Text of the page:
Peshitta
The Peshitta (Classical Syriac: ܦܫܝܛܬܐ pšîṭtâ) is the standard version of the Bible for churches in the Syriac tradition.The general, but not universal, consensus is that the Old Testament of the ...
Peshitta - Wikipedia
Didache
The Didache (/ˈdɪdəkiː/; Koine Greek: Διδαχή) or The Teaching of the Twelve Apostles (Didachē means "Teaching") is a brief early Christian treatise, dated by most scholars to the late first or early 2...
Didache - Wikipedia
Asceticism
Asceticism (/əˈsɛtɪsɪzᵊm/; from the Greek: ἄσκησις áskēsis, "exercise" or "training") describes a lifestyle characterized by abstinence from worldly pleasures, often for the purpose of pursuing sp...
Asceticism - Wikipedia
Starets
A starets (Russian: стáрец, fem. стáрица) is an elder of a Russian Orthodox monastery who functions as venerated adviser and teacher. Elders or spiritual fathers are charismatic spiritual leaders ...
The Ladder of Divine Ascent
The Ladder of Divine Ascent, or Ladder of Paradise (Κλίμαξ; Scala or Climax Paradisi), is an important ascetical treatise for monasticism in Eastern Christianity written by John Climacus in ca. AD 600...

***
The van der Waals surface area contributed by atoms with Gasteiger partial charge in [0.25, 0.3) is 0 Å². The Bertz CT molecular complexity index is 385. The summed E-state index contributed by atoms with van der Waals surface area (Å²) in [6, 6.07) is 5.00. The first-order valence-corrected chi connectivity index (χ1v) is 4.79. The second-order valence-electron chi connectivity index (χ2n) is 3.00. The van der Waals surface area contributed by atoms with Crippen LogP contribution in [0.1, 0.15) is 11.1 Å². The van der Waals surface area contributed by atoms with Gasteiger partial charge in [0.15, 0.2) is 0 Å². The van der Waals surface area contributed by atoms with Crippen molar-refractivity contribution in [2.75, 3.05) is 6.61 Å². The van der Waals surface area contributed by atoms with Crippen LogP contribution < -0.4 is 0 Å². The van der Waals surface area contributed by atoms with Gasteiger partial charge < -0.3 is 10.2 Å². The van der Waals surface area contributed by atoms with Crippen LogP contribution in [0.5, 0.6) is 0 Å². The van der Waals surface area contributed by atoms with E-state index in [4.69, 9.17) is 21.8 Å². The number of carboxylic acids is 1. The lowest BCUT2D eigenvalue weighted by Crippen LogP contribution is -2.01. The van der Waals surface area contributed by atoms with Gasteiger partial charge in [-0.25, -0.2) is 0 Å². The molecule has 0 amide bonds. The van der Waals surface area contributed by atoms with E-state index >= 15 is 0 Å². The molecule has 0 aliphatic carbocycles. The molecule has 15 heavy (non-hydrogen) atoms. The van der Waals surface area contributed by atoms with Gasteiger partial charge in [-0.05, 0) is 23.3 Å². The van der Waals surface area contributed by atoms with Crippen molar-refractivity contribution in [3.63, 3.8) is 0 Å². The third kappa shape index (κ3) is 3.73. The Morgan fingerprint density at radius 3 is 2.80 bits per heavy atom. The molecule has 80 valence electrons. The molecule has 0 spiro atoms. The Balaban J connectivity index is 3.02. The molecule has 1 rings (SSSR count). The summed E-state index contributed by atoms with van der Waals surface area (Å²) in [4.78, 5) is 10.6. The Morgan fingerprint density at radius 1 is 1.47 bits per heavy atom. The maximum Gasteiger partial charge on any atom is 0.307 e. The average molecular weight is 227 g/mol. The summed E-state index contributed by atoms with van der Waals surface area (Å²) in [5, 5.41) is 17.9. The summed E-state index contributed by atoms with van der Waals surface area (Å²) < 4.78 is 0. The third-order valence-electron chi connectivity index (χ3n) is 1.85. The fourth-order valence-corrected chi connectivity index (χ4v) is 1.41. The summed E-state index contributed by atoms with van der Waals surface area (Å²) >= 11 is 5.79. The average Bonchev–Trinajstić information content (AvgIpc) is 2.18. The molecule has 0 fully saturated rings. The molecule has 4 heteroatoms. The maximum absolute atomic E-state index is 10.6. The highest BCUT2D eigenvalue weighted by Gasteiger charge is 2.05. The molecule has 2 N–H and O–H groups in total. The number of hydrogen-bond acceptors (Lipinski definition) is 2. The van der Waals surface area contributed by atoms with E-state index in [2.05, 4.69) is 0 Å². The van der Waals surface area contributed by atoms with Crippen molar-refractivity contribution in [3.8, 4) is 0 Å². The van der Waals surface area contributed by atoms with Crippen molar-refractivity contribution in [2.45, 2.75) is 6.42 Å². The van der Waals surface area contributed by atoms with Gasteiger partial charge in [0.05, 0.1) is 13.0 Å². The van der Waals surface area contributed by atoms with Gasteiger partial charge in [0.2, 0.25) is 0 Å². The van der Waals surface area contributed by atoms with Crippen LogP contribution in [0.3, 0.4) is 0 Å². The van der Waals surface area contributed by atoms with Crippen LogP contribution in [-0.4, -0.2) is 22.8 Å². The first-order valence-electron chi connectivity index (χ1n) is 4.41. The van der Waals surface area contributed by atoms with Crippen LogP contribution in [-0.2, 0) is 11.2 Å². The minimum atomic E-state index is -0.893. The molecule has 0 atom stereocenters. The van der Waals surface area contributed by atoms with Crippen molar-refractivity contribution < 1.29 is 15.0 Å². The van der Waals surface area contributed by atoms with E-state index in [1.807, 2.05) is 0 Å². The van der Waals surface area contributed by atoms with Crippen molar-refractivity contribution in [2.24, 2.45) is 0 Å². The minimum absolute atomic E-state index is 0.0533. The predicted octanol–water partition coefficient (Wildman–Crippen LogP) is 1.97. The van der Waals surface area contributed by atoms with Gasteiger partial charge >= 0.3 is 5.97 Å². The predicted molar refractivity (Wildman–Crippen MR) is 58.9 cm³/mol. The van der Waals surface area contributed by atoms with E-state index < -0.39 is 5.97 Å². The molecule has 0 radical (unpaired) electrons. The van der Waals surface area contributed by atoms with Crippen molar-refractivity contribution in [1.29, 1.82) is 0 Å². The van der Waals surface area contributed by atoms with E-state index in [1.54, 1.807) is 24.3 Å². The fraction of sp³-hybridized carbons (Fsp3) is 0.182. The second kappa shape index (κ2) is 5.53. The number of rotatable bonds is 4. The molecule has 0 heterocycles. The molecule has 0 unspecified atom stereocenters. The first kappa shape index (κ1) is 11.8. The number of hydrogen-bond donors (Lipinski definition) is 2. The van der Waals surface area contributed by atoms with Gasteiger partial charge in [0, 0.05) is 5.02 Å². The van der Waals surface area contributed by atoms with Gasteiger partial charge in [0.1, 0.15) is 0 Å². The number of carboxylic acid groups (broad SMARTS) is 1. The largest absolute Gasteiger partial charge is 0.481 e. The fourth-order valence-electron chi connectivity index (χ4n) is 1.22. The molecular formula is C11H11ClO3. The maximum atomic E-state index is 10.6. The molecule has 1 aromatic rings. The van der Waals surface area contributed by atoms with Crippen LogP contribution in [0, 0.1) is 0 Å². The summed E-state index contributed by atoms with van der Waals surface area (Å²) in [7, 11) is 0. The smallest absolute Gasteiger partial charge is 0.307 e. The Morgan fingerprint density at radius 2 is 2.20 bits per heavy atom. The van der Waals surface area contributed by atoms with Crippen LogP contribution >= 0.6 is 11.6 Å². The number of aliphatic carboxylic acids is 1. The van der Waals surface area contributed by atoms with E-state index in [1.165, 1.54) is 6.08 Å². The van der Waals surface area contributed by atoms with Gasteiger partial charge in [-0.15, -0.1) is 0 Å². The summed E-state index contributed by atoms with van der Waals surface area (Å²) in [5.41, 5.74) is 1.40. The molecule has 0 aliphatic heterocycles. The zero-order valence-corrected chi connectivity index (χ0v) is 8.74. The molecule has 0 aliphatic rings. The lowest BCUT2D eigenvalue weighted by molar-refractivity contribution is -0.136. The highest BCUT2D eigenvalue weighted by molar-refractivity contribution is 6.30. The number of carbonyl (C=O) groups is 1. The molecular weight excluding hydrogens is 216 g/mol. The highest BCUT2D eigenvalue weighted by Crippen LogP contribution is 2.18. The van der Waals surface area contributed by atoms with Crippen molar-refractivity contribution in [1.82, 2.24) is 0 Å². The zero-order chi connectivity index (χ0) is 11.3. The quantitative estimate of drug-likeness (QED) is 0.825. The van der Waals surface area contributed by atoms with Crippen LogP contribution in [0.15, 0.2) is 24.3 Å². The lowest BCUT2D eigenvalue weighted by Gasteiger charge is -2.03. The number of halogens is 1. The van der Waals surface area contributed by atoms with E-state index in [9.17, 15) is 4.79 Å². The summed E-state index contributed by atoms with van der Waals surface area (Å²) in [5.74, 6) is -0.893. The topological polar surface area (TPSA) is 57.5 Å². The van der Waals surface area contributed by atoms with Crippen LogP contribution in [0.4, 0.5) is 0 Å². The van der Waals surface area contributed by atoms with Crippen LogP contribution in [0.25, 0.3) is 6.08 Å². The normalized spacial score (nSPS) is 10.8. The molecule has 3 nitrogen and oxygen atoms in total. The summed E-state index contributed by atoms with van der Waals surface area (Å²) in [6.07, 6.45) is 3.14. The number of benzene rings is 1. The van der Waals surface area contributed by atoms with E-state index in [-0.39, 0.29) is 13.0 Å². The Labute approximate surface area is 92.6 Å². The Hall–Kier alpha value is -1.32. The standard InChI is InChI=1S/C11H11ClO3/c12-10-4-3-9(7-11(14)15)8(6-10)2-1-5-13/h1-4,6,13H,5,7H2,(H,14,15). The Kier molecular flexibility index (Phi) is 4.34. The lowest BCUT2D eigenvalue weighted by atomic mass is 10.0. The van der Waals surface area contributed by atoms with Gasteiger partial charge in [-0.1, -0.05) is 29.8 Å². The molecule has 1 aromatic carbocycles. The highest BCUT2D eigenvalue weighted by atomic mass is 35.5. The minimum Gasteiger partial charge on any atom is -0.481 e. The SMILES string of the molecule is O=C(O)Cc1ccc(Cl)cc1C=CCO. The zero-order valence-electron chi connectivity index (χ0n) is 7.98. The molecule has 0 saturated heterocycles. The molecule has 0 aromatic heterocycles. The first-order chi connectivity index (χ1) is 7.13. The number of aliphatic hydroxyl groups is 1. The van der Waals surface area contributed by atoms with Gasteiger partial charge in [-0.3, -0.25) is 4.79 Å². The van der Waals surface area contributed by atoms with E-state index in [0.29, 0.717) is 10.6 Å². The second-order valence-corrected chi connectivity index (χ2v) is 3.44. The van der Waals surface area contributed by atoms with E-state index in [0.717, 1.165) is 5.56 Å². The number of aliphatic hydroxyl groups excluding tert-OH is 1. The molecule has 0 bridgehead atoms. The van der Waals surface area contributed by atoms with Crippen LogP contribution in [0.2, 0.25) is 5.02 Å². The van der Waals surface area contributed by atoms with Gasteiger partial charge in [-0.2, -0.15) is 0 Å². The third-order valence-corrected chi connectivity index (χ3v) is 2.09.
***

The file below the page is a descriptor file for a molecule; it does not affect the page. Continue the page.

The Ladder of Divine Ascent - Wikipedia
First seven Ecumenical Councils
In the history of Christianity, the first seven ecumenical councils, from the First Council of Nicaea (325) to the Second Council of Nicaea (787), represented an attempt to reach an orthodox consensus...
First seven Ecumenical Councils - Wikipedia
State church of the Roman Empire
Nicene Christianity became the state church of the Roman Empire with the Edict of Thessalonica in AD 380, when Emperor Theodosius I made it the Empire's sole authorized religion. The Eastern Orthodox ...